Are You in a Toxic Workplace Relationship?
Is the thought of going to work causing you to feel dread, anxiety or stress? Do your colleagues or manager have toxic behaviours towards you? Are your confidence and self belief negatively affected by what others say or do in the workplace?
The Importance of Our Professional Relationships
As we spend so much of our time at work, how we feel at work can flow into how we feel about ourselves and other areas of our life. Sometimes our professional relationships can be empowering and support our confidence, self esteem and personal and professional success. In contrast, those relationships can be negative or toxic, and sabotage our confidence, self esteem and our success.
It is the quality of our professional relationships that determine whether we stay or leave an organisation. If we are being appreciated, respected, valued and recognised we are more likely to continue working in that organisation than if we are unappreciated, taken for granted, undervalued or mistreated.
The Effect of Toxic Workplace Relationships
Research has shown that toxic employees have significant detrimental impacts on their colleagues. Some of these include angry, frustrated, and dissatisfied employees whose performance decreases or who end up resigning as a result of toxic employees’ behaviour.
According to one study*, of those employees who choose to stay:
• 66% decreased their performance at work as a result of the negative environment
• 80% lost time worrying about the negative incident(s)
• 63% wasted time avoiding the toxic co-worker or manager
In addition, I have seen many clients who have developed major mental and physical health issues as a result of toxic workplace relationships. These include anxiety, panic attacks, PTSD, insomnia, weight gain, pain and much more. The cost of toxicity in the workplace is enormous, with many indirect consequences which can develop years later.
Toxic or Empowering?
Ask yourself the following questions and check whether your work relationships are empowering you or not.
- you in stressful or energy-draining professional relationships
- other people treating you like a doormat and walking all over you
- you feeling used, being taken advantage of or underpaid for your work
- you being bullied, being put down or criticised by others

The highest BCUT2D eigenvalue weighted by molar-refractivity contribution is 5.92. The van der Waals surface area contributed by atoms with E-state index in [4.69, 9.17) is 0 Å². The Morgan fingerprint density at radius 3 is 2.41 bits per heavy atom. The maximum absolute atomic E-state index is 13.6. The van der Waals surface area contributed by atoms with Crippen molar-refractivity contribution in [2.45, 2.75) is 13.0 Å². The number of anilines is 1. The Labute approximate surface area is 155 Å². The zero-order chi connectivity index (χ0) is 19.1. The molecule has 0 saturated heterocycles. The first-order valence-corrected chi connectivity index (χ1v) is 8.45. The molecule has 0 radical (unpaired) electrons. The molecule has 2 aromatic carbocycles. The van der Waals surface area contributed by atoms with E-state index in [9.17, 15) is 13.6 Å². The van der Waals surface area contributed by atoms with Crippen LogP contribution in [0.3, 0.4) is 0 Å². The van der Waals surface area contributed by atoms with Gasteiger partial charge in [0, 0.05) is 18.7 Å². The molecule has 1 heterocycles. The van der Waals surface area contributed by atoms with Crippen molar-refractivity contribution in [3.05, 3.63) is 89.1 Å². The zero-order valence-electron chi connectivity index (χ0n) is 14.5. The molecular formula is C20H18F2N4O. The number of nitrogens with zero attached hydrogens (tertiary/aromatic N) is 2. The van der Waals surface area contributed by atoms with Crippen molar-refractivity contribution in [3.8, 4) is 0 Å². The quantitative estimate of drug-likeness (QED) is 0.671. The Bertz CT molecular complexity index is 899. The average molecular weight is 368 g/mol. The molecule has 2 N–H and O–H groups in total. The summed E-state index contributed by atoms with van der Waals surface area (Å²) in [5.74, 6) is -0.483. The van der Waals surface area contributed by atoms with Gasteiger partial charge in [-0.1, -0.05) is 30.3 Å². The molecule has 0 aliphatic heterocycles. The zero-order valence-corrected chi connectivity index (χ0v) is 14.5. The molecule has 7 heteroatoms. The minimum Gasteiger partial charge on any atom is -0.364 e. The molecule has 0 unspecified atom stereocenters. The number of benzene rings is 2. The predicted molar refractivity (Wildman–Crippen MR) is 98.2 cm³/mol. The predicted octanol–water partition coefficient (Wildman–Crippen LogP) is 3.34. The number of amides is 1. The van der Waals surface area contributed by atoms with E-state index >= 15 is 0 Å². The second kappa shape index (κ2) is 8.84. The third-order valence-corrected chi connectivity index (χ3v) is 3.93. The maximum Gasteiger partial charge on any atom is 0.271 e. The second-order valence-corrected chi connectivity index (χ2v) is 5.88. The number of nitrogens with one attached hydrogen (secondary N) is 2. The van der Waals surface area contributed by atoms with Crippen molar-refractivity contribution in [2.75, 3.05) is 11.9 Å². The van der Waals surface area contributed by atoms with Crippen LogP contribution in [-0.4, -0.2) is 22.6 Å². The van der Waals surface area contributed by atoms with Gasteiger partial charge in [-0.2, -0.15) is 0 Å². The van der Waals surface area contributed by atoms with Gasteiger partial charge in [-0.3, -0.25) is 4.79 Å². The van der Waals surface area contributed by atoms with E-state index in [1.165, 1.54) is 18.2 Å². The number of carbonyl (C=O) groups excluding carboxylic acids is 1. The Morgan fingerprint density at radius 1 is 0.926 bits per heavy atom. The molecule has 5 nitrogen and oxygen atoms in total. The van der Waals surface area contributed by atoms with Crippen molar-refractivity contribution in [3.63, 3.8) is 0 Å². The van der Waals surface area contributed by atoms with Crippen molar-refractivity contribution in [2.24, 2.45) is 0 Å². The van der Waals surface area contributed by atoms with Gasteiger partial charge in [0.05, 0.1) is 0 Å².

- other people not dealing with their own issues and “dumping” their anger, jealousy and insecurities on you
- you compromising yourself and what is right for you in order to keep your job
- you being treated as less than an equal, being treated unfairly or isolated by others
- you in a one-way professional relationship where you do all the giving and they do all the taking
- you not speaking up to avoid confrontation or other people’s anger
- you feeling angry, frustrated, afraid, anxious, betrayed, abandoned, resentful or rejected by other people’s behaviour?
Left unaddressed, the above can often lead to a number of major health issues as mentioned above.
Leave or Stay?
If you are in a toxic workplace, you will need to decide whether to stay or leave that workplace. Keep in mind what you will gain if you stay, and what you will lose if you stay. Include the impact on your mental, emotional and physical health.
Make sure that any decision you make is an objective one rather than a fear based one. For example, avoid making a decision to stay out of fear of not having a job if your leave. Decisions made out of fear and insecurity are often regretted later.
It is important that you address any “buttons” that are being pushed by the toxic people at work. This includes any of your fears, self doubts and insecurities. This will help you to make an objective decision as to whether to stay or leave your job. If you decide to stay, you may also need to learn how to better manage the situation at work for as long as you choose to stay there. If you choose to leave, put in place a plan to secure your new job as soon as possible.
How to Leave Quickly and Easily
Here is just one example of a client who was in a very toxic workplace. She addressed her “buttons”, learnt how to manage the situation at work while she was there, then secured her ideal job in a month. You can empower yourself with these free resources today.
I look forward to answering your questions and empowering you further.
* Grubacevic, V., PhD, Stop Sabotaging Your Confidence: How to Transform Self-Sabotage into Lasting Confidence and Success, Vesna Corporation Pty Ltd, Melbourne, 2014, p. 166
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